Inflation brews for US producers while services wages pick up
Inflation continues to brew in America’s industrial heartland as growing materials shortages cascade into record-long delivery times and leave manufacturers struggling to keep pace with an energized economy.
As producers attempt to navigate supply-chain pitfalls for the commodities necessary to produce their wares, wage growth is beginning to percolate. A recent Labor Department report showed the largest quarterly increase in worker pay at companies since 2003.
This combination of higher labor and materials costs will probably lead to a bigger pickup in consumer inflation at a time when monetary and fiscal policies are conducive to faster economic growth. Colgate-Palmolive Co., food and beverage maker Mondelez International Inc. and Kimberly-Clark Corp. are among a growing number of companies raising prices.
While Federal Reserve Chair Jerome Powell says the central bank views the shortages in materials and supply-chain challenges as temporary, companies are saying the constraints will linger, possibly into 2022.
The Labor Department releases April inflation data on May 25.
The following charts highlight the latest developments in materials shortages, delivery times and wages:
Longer lead times are one of the clearest indications of the supply-chain challenges that producers face. Wait times of factories for production materials grew to 79 days in April, the longest in records dating back to 1987, according to the latest Institute for Supply Management data. The average delivery time of supplies for maintenance, repair and operations was also the longest in ISM data.
Such delays have inflated order backlogs to record levels and kept a lid on a breakout in production growth.
The ISM’s monthly reports also provide a clear indication of a growing number of commodities in short supply. In November, purchasing managers listed just 8 materials companies were struggling to get their hands on. Five months later and it’s expanded to 24.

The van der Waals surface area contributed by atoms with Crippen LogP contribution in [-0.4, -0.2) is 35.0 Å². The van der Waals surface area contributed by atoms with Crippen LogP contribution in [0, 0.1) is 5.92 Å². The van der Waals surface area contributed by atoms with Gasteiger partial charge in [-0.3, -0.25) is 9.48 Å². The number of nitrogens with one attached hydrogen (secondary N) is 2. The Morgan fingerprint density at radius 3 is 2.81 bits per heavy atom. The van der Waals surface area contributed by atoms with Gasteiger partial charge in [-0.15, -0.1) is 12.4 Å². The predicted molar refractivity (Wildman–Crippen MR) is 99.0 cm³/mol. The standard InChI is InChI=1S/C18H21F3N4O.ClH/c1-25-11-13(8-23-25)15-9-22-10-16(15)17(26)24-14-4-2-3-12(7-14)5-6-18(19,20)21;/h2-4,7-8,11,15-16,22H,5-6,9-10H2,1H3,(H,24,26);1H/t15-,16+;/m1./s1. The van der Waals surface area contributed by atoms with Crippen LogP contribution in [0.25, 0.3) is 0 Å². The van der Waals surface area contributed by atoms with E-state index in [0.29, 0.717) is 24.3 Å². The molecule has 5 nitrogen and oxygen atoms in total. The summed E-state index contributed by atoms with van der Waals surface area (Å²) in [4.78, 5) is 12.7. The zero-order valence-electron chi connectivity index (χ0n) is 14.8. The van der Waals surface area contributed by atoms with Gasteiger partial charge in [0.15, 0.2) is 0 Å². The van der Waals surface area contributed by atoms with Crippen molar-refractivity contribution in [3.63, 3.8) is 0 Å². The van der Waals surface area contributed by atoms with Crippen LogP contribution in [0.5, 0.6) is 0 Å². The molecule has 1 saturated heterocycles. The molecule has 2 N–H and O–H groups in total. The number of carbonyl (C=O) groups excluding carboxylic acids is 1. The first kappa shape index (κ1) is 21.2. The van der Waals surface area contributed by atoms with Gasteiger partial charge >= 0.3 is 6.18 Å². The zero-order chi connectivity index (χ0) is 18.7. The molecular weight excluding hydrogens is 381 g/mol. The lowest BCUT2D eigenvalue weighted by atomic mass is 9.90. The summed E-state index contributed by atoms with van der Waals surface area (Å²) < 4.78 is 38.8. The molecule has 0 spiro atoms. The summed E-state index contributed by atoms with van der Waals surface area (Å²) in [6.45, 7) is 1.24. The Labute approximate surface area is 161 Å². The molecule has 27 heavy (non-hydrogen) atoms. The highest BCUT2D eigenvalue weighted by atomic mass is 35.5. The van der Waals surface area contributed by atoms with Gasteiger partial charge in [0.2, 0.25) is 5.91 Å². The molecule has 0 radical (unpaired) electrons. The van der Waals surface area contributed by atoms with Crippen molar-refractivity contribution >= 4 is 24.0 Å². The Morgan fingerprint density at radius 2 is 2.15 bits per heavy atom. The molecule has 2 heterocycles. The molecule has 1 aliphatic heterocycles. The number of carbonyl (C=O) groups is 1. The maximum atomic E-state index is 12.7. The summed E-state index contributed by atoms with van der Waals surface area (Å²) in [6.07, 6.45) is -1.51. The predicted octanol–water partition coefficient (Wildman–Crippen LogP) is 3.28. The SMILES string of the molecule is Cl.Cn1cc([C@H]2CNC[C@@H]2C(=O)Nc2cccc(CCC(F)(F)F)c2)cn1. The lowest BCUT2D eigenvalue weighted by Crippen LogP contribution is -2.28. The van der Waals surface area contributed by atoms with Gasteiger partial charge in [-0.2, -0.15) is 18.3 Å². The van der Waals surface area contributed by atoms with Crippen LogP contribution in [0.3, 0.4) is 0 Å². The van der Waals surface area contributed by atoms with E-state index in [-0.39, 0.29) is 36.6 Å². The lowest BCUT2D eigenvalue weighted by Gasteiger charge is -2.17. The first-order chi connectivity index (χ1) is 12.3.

While some things like personal protective equipment and gloves have been in short supply for months, others like aluminum, wood pallets and rubber-based products are new additions to the list.
Meantime, companies largest cost — labor — is accelerating as the lifting of coronavirus restrictions leads to a broader pickup in economic activity.
The government’s latest employment cost index, a quarterly measure of compensation, showed wages in the private sector climbed in the first quarter by the most in 18 years.
Most economists prefer the ECI because, unlike average hourly earnings in the monthly jobs reports, the worker-pay data aren’t distorted by the compositional changes in employment that have been particularly severe amid the pandemic. The overall ECI, including government workers, registered the biggest increase since 2007.
Despite an elevated unemployment rate, many firms have cited troubles finding qualified workers. As a result, some are offering incentives like signing bonuses and boosting wages to attract applicants. Some 28 percent of small businesses reported raising compensation in a March survey by the National Federation of Independent Business.
Increasing vaccinations have also allowed more Americans to head back to their favorite restaurants or begin traveling again. For service providers, that means hiring more workers. That will only increase amid projections for a wave of pent-up demand.
But it’s been challenging to attract workers, which may reflect lingering child care obligations and enhanced unemployment benefits. The more generous jobless insurance and two latest rounds of pandemic-relief checks have given some workers the opportunity to be more selective about which job they take.
These factors may help explain a big increase in first-quarter wages for service providers. The 1.3 percent gain was the largest quarterly gain in two decades of record keeping.